"Judge to grill Kentucky about execution drugs," is by Brett Barrouquere of Associated Press, via the Louisville Courier-Journal. Here's an extended excerpt from the beginning:
Kentucky officials should be prepared to explain how and why they arrived at what drugs to use in a lethal injection and at what doses, a state judge said Monday, though he didn't decide how in-depth the explanation needed to be.
Franklin Circuit Judge Phillip Shepherd told attorneys during a hearing in Frankfort that lawyers for multiple condemned inmates have a "fair inquiry" about the policy decisions. Shepherd said an order would be forthcoming about how much information the state must divulge.
"The state should be able to provide the basis for what the rationale is," Shepherd said.
The issue is the latest in the decade-long battle over how Kentucky executes people and whether the current system passes constitutional muster and was properly adopted. But, it is also a complicated issue because, by law, doctors in Kentucky are not allowed to take part in executions or any part of the execution process. That left the decisions about how executions work up to lawyers reviewing what other states did in their lethal injection methods.
Shepherd halted all executions in the state in 2010 on the eve of a scheduled lethal injection. The judge raised concerns about how the state evaluates the mental status of condemned inmates. The lawsuit has since been expanded to look at the drugs Kentucky uses after problematic executions in other states.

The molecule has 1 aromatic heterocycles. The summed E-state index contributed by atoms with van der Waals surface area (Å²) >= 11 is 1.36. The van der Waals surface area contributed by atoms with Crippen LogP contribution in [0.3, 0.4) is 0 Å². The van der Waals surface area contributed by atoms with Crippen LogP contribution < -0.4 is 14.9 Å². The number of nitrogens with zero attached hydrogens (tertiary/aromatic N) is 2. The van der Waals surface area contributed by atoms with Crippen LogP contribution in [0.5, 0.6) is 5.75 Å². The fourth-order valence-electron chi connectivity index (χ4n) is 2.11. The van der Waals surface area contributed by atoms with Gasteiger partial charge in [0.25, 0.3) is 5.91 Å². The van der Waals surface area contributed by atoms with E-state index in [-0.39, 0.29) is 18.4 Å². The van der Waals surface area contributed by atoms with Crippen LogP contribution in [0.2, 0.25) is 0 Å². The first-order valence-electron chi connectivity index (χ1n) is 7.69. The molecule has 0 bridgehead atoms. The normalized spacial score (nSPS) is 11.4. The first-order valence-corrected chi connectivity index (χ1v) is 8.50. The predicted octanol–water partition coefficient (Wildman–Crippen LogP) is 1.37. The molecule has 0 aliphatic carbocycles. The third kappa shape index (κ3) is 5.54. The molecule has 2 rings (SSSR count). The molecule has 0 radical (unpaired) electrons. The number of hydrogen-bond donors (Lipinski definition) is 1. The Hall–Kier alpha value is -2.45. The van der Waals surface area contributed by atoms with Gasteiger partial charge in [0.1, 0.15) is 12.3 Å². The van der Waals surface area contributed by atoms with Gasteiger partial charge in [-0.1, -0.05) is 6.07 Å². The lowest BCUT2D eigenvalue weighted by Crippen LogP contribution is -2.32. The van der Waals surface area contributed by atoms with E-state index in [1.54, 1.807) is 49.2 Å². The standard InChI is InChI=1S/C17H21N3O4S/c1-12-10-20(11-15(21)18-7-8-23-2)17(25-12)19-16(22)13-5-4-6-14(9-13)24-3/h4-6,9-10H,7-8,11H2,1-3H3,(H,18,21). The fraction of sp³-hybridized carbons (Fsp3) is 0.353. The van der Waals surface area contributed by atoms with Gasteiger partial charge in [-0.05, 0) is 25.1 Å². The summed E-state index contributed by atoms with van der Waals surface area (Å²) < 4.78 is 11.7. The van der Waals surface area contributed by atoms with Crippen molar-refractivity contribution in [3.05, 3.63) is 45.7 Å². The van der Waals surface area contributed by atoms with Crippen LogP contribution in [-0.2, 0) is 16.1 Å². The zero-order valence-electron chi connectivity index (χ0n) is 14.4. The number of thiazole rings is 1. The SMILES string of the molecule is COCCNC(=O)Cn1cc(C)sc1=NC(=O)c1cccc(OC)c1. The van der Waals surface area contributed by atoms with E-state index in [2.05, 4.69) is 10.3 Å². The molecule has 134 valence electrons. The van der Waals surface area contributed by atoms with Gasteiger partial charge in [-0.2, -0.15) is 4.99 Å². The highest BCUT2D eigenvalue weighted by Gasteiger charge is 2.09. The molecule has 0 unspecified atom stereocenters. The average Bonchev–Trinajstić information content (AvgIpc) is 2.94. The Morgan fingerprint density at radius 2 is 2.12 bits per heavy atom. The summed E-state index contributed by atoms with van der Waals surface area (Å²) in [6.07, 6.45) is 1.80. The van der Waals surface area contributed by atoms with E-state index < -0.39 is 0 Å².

Kentucky Public News Service posts, "Freed Death Row Inmate Brings Story to KY," by Greg Stotelmyer.
Gary Drinkard, who was freed from prison in 2001 after six years on Alabama’s death row,
admits he's still angry at the legal system.
So Drinkard is traveling across Kentucky this week, speaking at churches and colleges about his wrongful conviction.
He is part of Witness to Innocence, an organization that gives a voice to those freed from death row, which Drinkard says enables him to channel his resentment into action.
"If I were to get away from it, I feel like I would be letting a lot of people down, letting the attorneys down that fought for me, letting the people down that are still innocent on death row, letting my family down,” he explains. “I mean, it destroyed my family."
Earlier coverage from Kentucky begins at the link.